Fake Steve Jobs is not someone to suffer indignity lightly. And lately he's had plenty to wax indignant about. We refer, natch, to the media backlash that has risen to a veritable tide of negativity in advance of the iPhone launch a mere 9 days away (and no, I am not blogging from a sleeping bag in front of my local AT&T Wireless store).
Fake Steve Jobs is not someone to suffer indignity lightly. And lately he's had plenty to wax indignant about. We refer, natch, to the media backlash that has risen to a veritable tide of negativity in advance of the iPhone launch a mere 9 days away (and no, I am not blogging from a sleeping bag in front of my local AT&T Wireless store).First there was this week's cover story in New York magazine, in which John Heileman managed to make it clear what a megalomaniac Jobs (the real one) is while admitting that, yes, the iPhone is likely to be a monster hit. Then things got really nasty.
The Wall Street Journal yesterday quoted multiple business CTOs in concluding that, while employees are salivating over the hot new devices, most companies won't support them: "Many businesses don't plan to sync them with internal email systems that use technology from BlackBerry maker Research In Motion Ltd., Microsoft Corp. and Good Technology, owned by Motorola Inc."
London's Daily Mail weighed in with a negative review, and Forbes called the iPhone "a hacker's playground." ZDNet bloggers (who seem to multiply like rabbits) weighed in with no fewer than 50 less-than-glowing posts about Jobs' latest creation. The blogger at Gravitational Pull had the nerve to compare the sleek new quasi-smartphone to a 1994 Saab. How's that for a backhanded compliment?
What gives? Why is the press, which covered Jobs' announcement of the iPhone like he'd just achieved peace in the Middle East, suddenly so shirty about the device?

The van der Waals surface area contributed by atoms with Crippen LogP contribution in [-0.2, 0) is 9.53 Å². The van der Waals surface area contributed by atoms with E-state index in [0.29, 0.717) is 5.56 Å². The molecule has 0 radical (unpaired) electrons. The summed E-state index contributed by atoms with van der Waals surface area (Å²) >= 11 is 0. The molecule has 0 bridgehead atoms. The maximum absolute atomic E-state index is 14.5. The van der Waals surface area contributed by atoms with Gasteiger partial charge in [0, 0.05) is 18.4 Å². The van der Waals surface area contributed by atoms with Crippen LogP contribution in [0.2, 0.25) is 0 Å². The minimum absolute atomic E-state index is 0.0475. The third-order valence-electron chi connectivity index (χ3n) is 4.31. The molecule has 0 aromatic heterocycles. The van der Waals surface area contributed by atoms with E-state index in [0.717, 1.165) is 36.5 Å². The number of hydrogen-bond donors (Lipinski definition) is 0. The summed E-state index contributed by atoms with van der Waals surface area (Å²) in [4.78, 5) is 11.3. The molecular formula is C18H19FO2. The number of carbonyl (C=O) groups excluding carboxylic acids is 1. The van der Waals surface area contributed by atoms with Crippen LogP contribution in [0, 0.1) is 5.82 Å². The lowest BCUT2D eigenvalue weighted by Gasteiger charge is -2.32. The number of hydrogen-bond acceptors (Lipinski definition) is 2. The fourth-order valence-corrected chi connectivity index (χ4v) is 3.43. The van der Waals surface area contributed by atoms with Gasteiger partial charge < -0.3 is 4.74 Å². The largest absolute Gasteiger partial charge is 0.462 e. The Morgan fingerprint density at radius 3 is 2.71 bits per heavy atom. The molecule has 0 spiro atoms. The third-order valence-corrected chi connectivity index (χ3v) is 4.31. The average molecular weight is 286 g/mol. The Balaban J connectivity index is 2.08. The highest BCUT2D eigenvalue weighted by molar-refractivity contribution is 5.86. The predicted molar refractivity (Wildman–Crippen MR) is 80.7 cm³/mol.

I happen to agree with the Two-a-Day blogger who gripes that journalists like me are "trying to show they are immune to the 'reality distortion field' or the so-called hype." That, after all, is allegedly part of our job description.
But there's something more going on as well - a divide between those (again like me) who write about smartphones and mobile devices for a living, and thus judge the iPhone through that lens, and those who see it for what it really is: a slick piece of consumer-electronics engineering that doesn't have to compete against the BlackBerry, or the Treo, or the Helio Ocean or anything else to succeed.
My point: So the iPhone may not catch on with enterprise IT departments. So it may just be a niche product, as this IDC survey indicates. But if that niche market comprises 10 million, or 20 million, or 30 million units sold in the first 18 months, the boost to Apple's bottom line, not to mention its status as an arbiter of techno-cool, will be tremendous - and Steve Jobs, real and fake, will have another massive hit to crow about.
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